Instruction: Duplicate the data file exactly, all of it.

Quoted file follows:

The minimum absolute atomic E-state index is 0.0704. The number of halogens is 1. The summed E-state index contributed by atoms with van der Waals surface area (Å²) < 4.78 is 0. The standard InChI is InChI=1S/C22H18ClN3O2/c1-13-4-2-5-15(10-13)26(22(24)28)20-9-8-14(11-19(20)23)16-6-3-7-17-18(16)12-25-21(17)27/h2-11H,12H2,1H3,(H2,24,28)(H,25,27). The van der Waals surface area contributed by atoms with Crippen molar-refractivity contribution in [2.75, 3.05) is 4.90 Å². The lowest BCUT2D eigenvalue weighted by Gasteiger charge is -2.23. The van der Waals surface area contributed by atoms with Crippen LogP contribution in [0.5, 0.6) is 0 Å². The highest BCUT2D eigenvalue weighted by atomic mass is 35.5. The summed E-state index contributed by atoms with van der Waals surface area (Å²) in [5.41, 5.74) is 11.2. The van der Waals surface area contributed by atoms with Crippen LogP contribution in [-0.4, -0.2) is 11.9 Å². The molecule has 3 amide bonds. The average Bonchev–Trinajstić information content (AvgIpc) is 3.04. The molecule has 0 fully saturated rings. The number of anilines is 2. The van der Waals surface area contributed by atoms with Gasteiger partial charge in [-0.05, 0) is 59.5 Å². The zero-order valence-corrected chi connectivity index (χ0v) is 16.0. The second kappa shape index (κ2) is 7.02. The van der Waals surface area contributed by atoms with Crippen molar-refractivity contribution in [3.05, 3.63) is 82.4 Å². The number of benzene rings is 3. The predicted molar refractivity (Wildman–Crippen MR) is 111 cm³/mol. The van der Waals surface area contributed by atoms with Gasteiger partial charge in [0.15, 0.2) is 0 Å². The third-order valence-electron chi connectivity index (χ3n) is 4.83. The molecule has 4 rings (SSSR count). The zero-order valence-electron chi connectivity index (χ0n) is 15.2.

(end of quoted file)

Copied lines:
The minimum absolute atomic E-state index is 0.0704. The number of halogens is 1. The summed E-state index contributed by atoms with van der Waals surface area (Å²) < 4.78 is 0. The standard InChI is InChI=1S/C22H18ClN3O2/c1-13-4-2-5-15(10-13)26(22(24)28)20-9-8-14(11-19(20)23)16-6-3-7-17-18(16)12-25-21(17)27/h2-11H,12H2,1H3,(H2,24,28)(H,25,27). The van der Waals surface area contributed by atoms with Crippen molar-refractivity contribution in [2.75, 3.05) is 4.90 Å². The lowest BCUT2D eigenvalue weighted by Gasteiger charge is -2.23. The van der Waals surface area contributed by atoms with Crippen LogP contribution in [0.5, 0.6) is 0 Å². The highest BCUT2D eigenvalue weighted by atomic mass is 35.5. The summed E-state index contributed by atoms with van der Waals surface area (Å²) in [5.41, 5.74) is 11.2. The van der Waals surface area contributed by atoms with Crippen LogP contribution in [-0.4, -0.2) is 11.9 Å². The molecule has 3 amide bonds. The average Bonchev–Trinajstić information content (AvgIpc) is 3.04. The molecule has 0 fully saturated rings. The number of anilines is 2. The van der Waals surface area contributed by atoms with Gasteiger partial charge in [-0.05, 0) is 59.5 Å². The zero-order valence-corrected chi connectivity index (χ0v) is 16.0. The second kappa shape index (κ2) is 7.02. The van der Waals surface area contributed by atoms with Crippen molar-refractivity contribution in [3.05, 3.63) is 82.4 Å². The number of benzene rings is 3. The predicted molar refractivity (Wildman–Crippen MR) is 111 cm³/mol. The van der Waals surface area contributed by atoms with Gasteiger partial charge in [0.15, 0.2) is 0 Å². The third-order valence-electron chi connectivity index (χ3n) is 4.83. The molecule has 4 rings (SSSR count). The zero-order valence-electron chi connectivity index (χ0n) is 15.2.